Antagonyms are words that wrap into themselves two opposite meanings: to “dust” can mean to remove the specks of the world from furniture or to add savory specks to a dessert. “Oversight” covers attentive care and inattentive carelessness. What’s “left” can be what has just gone or what remains behind.
In reflecting on the phenomenon, Ruth Levy Guyer observes that such combinations are unstable. One meaning is always trying to drive the other out.
This helps explain why the National Association of Scholars butts heads with the American Association of University Professors (AAUP). The antagonym is “academic freedom,” which means, alternatively, the right to bluster or the obligation not to.
The German word for “academic freedom” has two versions: Lehrfreiheit, the professor’s freedom to research, and Lernfreiheit, the student’s freedom to learn.
In both the 1915 Declaration of Principles and the 1940 Statement on Principles on Academic Freedom and Tenure, the AAUP defined academic freedom as being for both students and faculty members. This freedom was meant to protect professors from being regulated in their course material, and to protect students from having their teachers’ personal or political rants presented as fact. Academic freedom, the AAUP insisted, “carries with it duties correlative to rights.”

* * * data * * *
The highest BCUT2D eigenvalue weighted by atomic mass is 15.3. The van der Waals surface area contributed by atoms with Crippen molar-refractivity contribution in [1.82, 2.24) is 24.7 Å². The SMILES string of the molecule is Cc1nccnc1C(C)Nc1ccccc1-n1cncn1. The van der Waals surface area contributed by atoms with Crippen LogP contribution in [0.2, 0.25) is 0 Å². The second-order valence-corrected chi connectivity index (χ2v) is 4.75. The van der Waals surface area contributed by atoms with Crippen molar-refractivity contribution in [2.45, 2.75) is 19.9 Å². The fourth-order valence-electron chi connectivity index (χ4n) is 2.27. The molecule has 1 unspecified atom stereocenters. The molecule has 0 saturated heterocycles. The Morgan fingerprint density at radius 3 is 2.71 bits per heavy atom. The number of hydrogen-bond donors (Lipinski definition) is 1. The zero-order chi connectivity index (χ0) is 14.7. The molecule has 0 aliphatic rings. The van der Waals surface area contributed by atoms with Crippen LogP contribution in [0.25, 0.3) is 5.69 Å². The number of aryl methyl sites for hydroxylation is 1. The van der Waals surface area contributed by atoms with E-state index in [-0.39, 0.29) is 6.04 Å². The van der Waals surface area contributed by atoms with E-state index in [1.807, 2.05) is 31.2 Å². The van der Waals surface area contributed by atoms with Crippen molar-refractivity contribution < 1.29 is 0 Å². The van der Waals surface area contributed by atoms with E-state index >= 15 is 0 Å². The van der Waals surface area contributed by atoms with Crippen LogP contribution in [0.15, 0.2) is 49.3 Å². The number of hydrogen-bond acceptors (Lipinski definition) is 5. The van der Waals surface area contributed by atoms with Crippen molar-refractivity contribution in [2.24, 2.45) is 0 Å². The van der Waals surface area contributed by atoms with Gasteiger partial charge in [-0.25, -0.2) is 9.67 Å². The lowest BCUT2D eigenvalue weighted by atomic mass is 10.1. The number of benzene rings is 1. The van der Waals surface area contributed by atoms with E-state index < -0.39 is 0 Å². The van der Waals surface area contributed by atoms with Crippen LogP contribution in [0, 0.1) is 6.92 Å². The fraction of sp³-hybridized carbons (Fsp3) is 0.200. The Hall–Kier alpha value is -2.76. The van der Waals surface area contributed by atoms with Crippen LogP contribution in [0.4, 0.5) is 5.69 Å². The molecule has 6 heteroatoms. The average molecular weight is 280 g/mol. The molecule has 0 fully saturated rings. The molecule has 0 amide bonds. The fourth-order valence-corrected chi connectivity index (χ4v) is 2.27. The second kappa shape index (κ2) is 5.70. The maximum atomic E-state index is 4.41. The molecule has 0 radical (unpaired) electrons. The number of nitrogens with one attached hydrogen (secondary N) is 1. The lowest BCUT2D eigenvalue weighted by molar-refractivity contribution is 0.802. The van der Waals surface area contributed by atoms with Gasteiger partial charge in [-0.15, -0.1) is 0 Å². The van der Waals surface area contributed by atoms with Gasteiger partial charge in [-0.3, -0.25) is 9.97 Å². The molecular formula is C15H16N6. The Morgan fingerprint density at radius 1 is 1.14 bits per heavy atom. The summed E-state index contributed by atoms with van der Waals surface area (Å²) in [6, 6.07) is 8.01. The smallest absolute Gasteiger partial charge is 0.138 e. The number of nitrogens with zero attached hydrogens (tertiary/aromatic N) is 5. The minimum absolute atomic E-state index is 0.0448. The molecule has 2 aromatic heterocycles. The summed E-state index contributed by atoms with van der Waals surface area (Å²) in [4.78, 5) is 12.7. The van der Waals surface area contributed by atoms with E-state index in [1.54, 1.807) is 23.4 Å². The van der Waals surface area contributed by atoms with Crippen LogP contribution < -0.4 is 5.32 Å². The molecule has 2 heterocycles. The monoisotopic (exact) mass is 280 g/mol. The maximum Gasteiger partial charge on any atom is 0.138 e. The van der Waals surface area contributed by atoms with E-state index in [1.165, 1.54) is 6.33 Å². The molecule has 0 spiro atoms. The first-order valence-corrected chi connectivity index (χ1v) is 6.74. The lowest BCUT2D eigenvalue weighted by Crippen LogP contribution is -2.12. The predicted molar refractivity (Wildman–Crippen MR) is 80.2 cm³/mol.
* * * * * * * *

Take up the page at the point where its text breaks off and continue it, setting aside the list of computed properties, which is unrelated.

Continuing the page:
Among these obligations are that faculty members “should exercise appropriate restraint, should show respect for the opinions of others, and should make every effort to indicate that they are not speaking for the institution” (1940 Statement on Academic Freedom and Tenure).
In the AAUP’s older formulations, academic freedom was inseparable from academic responsibility, a pairing that was meant to distinguish liberty to pursue the truth from mere license to pronounce opinions. The 1915 Declaration of Principles puts it this way: